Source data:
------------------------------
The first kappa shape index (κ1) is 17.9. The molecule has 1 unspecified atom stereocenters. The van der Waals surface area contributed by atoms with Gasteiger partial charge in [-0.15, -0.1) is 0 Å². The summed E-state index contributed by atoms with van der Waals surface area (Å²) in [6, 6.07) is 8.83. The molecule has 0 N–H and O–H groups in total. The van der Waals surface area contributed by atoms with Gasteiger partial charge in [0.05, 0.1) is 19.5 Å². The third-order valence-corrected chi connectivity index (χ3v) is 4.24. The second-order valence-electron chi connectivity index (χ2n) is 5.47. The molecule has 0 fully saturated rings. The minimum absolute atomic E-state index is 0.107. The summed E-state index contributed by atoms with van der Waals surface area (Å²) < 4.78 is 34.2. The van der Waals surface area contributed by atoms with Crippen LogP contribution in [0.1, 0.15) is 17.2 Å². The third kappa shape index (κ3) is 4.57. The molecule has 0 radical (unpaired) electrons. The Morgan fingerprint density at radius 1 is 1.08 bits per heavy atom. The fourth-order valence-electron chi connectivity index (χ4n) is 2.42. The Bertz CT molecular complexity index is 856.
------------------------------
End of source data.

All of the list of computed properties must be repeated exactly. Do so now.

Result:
The first kappa shape index (κ1) is 17.9. The molecule has 1 unspecified atom stereocenters. The van der Waals surface area contributed by atoms with Gasteiger partial charge in [-0.15, -0.1) is 0 Å². The summed E-state index contributed by atoms with van der Waals surface area (Å²) in [6, 6.07) is 8.83. The molecule has 0 N–H and O–H groups in total. The van der Waals surface area contributed by atoms with Gasteiger partial charge in [0.05, 0.1) is 19.5 Å². The third-order valence-corrected chi connectivity index (χ3v) is 4.24. The second-order valence-electron chi connectivity index (χ2n) is 5.47. The molecule has 0 fully saturated rings. The minimum absolute atomic E-state index is 0.107. The summed E-state index contributed by atoms with van der Waals surface area (Å²) < 4.78 is 34.2. The van der Waals surface area contributed by atoms with Crippen LogP contribution in [0.1, 0.15) is 17.2 Å². The third kappa shape index (κ3) is 4.57. The molecule has 0 radical (unpaired) electrons. The Morgan fingerprint density at radius 1 is 1.08 bits per heavy atom. The fourth-order valence-electron chi connectivity index (χ4n) is 2.42. The Bertz CT molecular complexity index is 856.